EPA's remaining arguments also fail to demonstrate that the phrase "any physical change" is ambiguous. The fact that the court concluded that the word "in creases" in section 111(a)(4) is ambiguous, see New York I, 413 F.3d at 23, does not suggest that the phrase "any physical change" is also ambiguous; unlike the latter, the former is unaccompanied by a qualifier sig naling Congress's intent. Congress's use of the word "increases" necessitated further definition regarding rate and measurement for the term to have any contex tual meaning. No such further definition of "physical change" is required because Congress's use of the word "any" indicates the intent to cover all of the ordinary meanings of the phrase, as evidenced by EPA's decades- long understanding and practice. Also, because the court in New York I rejected industry's contention that Congress ratified the New Source Performance Stan dards ("NSPS") regulations on "modification" in the 1977 amendments, see id. at 19-20, EPA's reliance on its NSPS regulations to demonstrate the ambiguity of "any physical change" is unavailing. As discussed, the early emergence of a RMRR exclusion based on a de minimis rationale does not blur the clarity of the phrase "any physical change." To the extent industry intervenors rely on the NSPS regime to reargue their position that "modifications" require an increase in maximum emis sion rates, that issue was resolved in New York I, 413 F.3d at 19-20, 40; see also New York v. EPA, 431 F.3d 801, 802-03 (D.C. Cir. 2005) (Williams, J., concurring in denial of rehearing), and is irrelevant because it does not address what constitutes a "physical change."

"Therefore, for EPA to avoid a literal interpretation at Chevron step one, it must show either that, as a mat ter of historical fact, Congress did not mean what it ap pears to have said, or that, as a matter of logic and stat utory structure, it almost surely could not have meant it." Engine Mfrs. Ass'n v. EPA, 88 F.3d 1075, 1089 (D.C. Cir. 1996). The discussion in New York I, 413 F.3d at 12-13, and WEPCo, 893 F.2d at 909 (quoting H.R. REP. No. 95-294, at 211, (1977), as reprinted in 1977 U.S.C.C.A.N. 1077, 1290), of Congress's basic goals in enacting the 1977 amendments-to intensify the war against air pollution, to establish a permit program that struck a balance between economic and environmental interests, and to stimulate technology to control pollu tion-demonstrate the futility of EPA's endeavor. EPA cannot show that historical fact prevents a broad read ing of "any physical change" inasmuch as EPA for de cades has interpreted that phrase to mean "virtually all changes, even trivial ones, . . . generally interpret[ing] the [RMRR] exclusion as being limited to de minimis circumstances." 68 Fed.Reg. at 61,272.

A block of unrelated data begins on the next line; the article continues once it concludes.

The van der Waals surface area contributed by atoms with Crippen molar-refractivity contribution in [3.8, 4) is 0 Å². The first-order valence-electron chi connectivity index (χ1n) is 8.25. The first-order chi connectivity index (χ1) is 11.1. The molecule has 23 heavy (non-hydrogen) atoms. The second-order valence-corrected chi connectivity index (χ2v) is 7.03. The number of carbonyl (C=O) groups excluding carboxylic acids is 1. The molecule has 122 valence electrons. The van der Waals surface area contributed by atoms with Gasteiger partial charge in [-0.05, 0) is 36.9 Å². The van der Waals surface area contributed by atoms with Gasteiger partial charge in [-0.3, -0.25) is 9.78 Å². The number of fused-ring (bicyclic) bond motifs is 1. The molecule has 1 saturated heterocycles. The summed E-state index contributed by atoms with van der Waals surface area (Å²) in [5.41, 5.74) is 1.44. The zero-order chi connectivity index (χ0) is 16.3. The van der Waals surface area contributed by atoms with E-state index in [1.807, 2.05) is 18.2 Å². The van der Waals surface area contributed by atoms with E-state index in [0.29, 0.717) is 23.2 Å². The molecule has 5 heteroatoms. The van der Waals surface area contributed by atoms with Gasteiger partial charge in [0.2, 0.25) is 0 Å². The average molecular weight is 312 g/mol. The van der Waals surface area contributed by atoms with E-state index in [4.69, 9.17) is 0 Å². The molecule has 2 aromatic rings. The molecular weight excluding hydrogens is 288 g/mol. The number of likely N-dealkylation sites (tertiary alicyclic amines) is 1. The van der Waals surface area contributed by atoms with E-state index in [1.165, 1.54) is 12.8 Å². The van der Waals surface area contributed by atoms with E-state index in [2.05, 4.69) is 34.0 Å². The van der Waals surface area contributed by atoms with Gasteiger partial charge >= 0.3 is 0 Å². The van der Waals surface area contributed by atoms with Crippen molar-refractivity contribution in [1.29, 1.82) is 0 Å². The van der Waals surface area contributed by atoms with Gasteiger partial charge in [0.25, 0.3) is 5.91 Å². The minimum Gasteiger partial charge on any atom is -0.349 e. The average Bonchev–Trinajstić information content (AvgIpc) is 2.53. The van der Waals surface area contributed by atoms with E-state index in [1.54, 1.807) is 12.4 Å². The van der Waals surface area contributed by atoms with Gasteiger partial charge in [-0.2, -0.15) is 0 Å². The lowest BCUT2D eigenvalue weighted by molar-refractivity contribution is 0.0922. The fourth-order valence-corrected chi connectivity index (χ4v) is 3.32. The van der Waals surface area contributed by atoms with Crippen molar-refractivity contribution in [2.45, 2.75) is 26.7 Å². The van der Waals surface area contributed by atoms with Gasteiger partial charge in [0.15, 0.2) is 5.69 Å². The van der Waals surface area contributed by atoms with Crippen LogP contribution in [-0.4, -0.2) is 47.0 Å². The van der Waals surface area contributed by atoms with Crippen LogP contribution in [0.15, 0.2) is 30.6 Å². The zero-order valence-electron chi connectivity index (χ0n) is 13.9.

As for logic, EPA cannot show any incoherence in Congress requiring NSR for equipment replacements that increase emissions while allowing replacements that do not increase emissions to avoid NSR. EPA acknowl edges the reasonableness of its past expansive interpre tation of "any physical change." See id.; 70 Fed Reg. at 33,842; Respondent's Br. at 29. To the extent that EPA relies on the argument that allowing ERP projects has the potential to lower overall emissions through in creased efficiency even if emissions increase at a source, the court in New York I rejected EPA's similar argu ment in support of an exemption from NSR for pollution control projects. The court stated that "Congress could reasonably conclude, for example, that tradeoffs be tween pollutants are difficult to measure, and thus any significant increase in emissions of any pollutant should be subject to NSR." New York I, 413 F.3d at 41. Absent a showing that the policy demanded by the text borders on the irrational, EPA may not "avoid the Congressional intent clearly expressed in the text simply by asserting that its preferred approach would be better policy." Engine Mfrs., 88 F.3d at 1089.